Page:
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Factors Influencing the Persistence of Tobacco Smoking in Public Places in Tanzania: A Cross-Sectional Study in Urban, Rural and Semi-Rural Settings

Publication Date
  • Tanzania
  • Tobacco Regulation Act
  • Cigarette Smoking
  • Public
  • Rural
  • Education
  • Political Science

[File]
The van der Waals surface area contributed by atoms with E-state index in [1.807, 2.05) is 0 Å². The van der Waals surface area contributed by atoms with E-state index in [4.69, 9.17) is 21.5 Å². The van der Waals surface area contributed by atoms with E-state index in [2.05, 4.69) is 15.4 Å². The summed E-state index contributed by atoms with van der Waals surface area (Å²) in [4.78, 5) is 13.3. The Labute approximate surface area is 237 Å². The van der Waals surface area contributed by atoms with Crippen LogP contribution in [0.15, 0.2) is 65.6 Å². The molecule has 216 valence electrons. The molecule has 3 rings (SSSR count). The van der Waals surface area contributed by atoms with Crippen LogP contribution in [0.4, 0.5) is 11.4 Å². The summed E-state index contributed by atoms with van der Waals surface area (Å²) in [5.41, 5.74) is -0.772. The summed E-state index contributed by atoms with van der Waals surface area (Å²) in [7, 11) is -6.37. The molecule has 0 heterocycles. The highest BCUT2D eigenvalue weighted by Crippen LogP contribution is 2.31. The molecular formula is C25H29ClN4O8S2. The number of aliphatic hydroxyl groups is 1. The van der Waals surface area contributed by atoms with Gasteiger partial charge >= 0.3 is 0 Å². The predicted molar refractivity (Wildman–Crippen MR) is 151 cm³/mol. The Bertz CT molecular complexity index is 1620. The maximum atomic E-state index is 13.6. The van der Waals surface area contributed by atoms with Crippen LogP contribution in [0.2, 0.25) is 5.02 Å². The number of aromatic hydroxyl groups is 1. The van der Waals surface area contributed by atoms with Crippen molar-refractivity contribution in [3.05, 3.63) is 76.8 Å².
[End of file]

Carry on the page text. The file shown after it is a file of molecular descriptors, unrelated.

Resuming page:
①Background: In 2003 the government of Tanzania enacted the Tobacco Products (Regulation) Act 2003, which, among other things, prohibited smoking in public places. However, smoking has persisted despite the existence of the Act. This study aims to establish the reasons behind the persistence of tobacco smoking in public places. ②Methods: This was a cross-sectional study where data were collected using pre-tested, self-administered questionnaires with both open and closed questions and documentary reviews. The study was conducted in urban, rural and semi-rural areas in three districts located in eastern, central and northern Tanzania. Quantitative data were analyzed using SPSS ver. 15. Qualitative data were analyzed manually using a thematic content approach. ③Results: The study involved 240 participants, of whom 67% were males. Overall smoking prevalence was 26.5% (36.3% for males and 6.4% for females, p<0.05). The prevalence of smoking in rural, urban and semi-rural settings was 34.9%, 28.6% and 36.5% respectively, (p> 0.05). About 40% of the smokers were between 25-35 years old and 52.4% had primary school as their highest level of education. About 56% of participants said they were aware of the Tobacco Regulation Act, but the majority could neither define it nor state the penalties for its infringement. Only 59.5% were aware that tobacco smoking causes lung cancer. About 4 out of 10 cigarette smokers do not adhere to NO SMOKING warnings. ④Conclusions: Cigarette smoking in public places in Tanzania has persisted mainly due to low awareness and passive implementation of the Tobacco Regulation Act, 2003. Other causes are aggressive advertising and promotion by the tobacco industry and insufficient awareness about the health effects associated with tobacco smoking. This study calls for an increase in cigarette taxation, sensitization about the dangers of both smoking and second-hand smoke and active enforcement of the act as immediate intervention strategies.

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